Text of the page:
Jaguar XF Sportbrake 2019 review
Our Rating


Jaguar XF Sportbrake 2019 review

With rivals such as the BMW 5 Series Touring and Mercedes E-Class Estate, Jaguar enters the large estate segment with this stylish Sportbrake.


The British brand is looking to show that its vehicles are up there with the best on the market, with this – the XF Sportbrake – its latest offering.

Following an update for 2019, the estate version of the mid-sized executive saloon goes up against some of the best cars on the current market – the BMW 5 Series and Mercedes E-Class.

But as we get behind the wheel of the R Sport version, we see whether the XF Sportbrake can help reinvigorate the brand’s sales and popularity.

2019 Jaguar XF Sportbrake


Although the powertrain uses diesel fuel, the 2.0-litre, turbocharged four-cylinder unit develops 237bhp and 500Nm of torque to get the car from 0-60mph in 6.7 seconds and go on to reach a top speed of 150mph.

This version we drove also came with all-wheel drive and an eight-speed automatic transmission that together help provide a smooth power delivery in all conditions, including the snowy roads we tested it on. If you feel like you want more control over the gear changes, the paddle shifters mounted on the steering wheel are responsive – but the full auto mode is better in normal driving situations.

2019 Jaguar XF Sportbrake

Ride & Handling

Jaguar has always been able to set a car up to drive well, and this is now different. The standard XF has great balance and even with the additional bodywork over the rear axle, the Sportbrake is as good. The steering has enough weight to it and is easy to place while managing to hide the car’s weight as well by limiting body roll. Even the slippy mountain roads we tried couldn’t ruffle the Sportbrake’s feathers.

Refinement is a bit down on rivals as exterior noises can be transferred into the cabin at higher speeds, but ride comfort and balance is at a high level, so long-distance cruising won’t be much of a challenge.

2019 Jaguar XF Sportbrake

Interior & Equipment

Much like many of its rivals, the XF Sportbrake has a large and well-lit cabin that is accommodating for taller passengers in the front and back. The driver won’t be struggling to get comfortable either, as there is plenty of adjustment offered so you can get in the right position.

The boot space may be smaller than many of its competitors, but the 565-litre loading area is more than large enough for most situations. With the rear seats folded down, you have 1,700 litres to use – but that is 200 litres less than the Mercedes E-Class, with the Jag’s sleeker design meaning it does with less practicality than its German rival.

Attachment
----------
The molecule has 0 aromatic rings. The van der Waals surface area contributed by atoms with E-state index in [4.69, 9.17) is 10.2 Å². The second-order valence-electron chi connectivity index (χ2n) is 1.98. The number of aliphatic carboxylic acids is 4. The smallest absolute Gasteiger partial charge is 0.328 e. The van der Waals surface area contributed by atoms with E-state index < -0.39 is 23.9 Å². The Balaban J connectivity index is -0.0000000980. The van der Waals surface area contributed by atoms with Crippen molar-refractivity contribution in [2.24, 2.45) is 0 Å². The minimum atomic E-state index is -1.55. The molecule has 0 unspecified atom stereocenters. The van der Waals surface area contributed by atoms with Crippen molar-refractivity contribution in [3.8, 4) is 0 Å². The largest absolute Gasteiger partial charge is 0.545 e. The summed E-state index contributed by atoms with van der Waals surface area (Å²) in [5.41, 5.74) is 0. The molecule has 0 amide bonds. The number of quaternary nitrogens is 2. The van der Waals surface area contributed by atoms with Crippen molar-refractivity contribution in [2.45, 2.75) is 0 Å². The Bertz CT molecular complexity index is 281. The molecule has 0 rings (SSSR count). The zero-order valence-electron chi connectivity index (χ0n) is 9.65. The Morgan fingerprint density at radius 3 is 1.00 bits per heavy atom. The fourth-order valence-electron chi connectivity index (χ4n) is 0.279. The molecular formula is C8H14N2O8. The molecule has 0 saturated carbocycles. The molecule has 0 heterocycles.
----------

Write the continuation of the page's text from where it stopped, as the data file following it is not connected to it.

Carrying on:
Standard kit for the XF Sportbrake is excellent, with the estate having 17-inch alloy wheels, LED daytime running lights, leather upholstery, a 10-inch touchscreen infotainment system with satellite navigation and smartphone connectivity, a powered tailgate and self-levelling suspension at the rear. Other standard features include autonomous emergency braking, lane departure warning, two-zone climate control, driving modes, Bluetooth and emergency brake assist.

For the R-Sport model we tried, Jaguar adds 18-inch alloys, the R-Sport body styling pack, sports seats, a multifunction leather steering wheel, front parking sensors and gloss black roof rails.

See Available XF deals
2019 Jaguar XF Sportbrake


Starting from £36,545, the XF Sportbrake starts off about £600 more than the BMW 5 Series Touring, but more than £2,000 less than the Mercedes E-Class – striking a good middle ground between the two. Considering the £5,000-worth of optional extras Jaguar added to our test car, the £43,810 cost of our R-Sport test car is better than comparable vehicles on sale.

Despite the fuel type becoming less popular, the 2.0-litre diesel engine still makes sense here as it can return a quoted 46.3mpg and CO2 emissions of 160g/km – with the closest petrol in the range only capable of 41mpg and emissions of 154g/km, which lacks four-wheel drive.

2019 Jaguar XF Sportbrake


This handsome and practical estate is a great alternative to its German rivals, as it comes with as much space and features as them. As mentioned previously, the diesel engines may drive people away, but the units still make sense in capacious family cars like this and the XF Sportbrake works better with an oil-burner under the bonnet. If you’re looking at large estates, the Jaguar should definitely be in your consideration.

Looking for a new Jaguar? Get local available prices and offers from your local dealership.

Latest Car Reviews

Join the newsletter

Get the latest news, reviews and guides every week. Update your preferences at any time.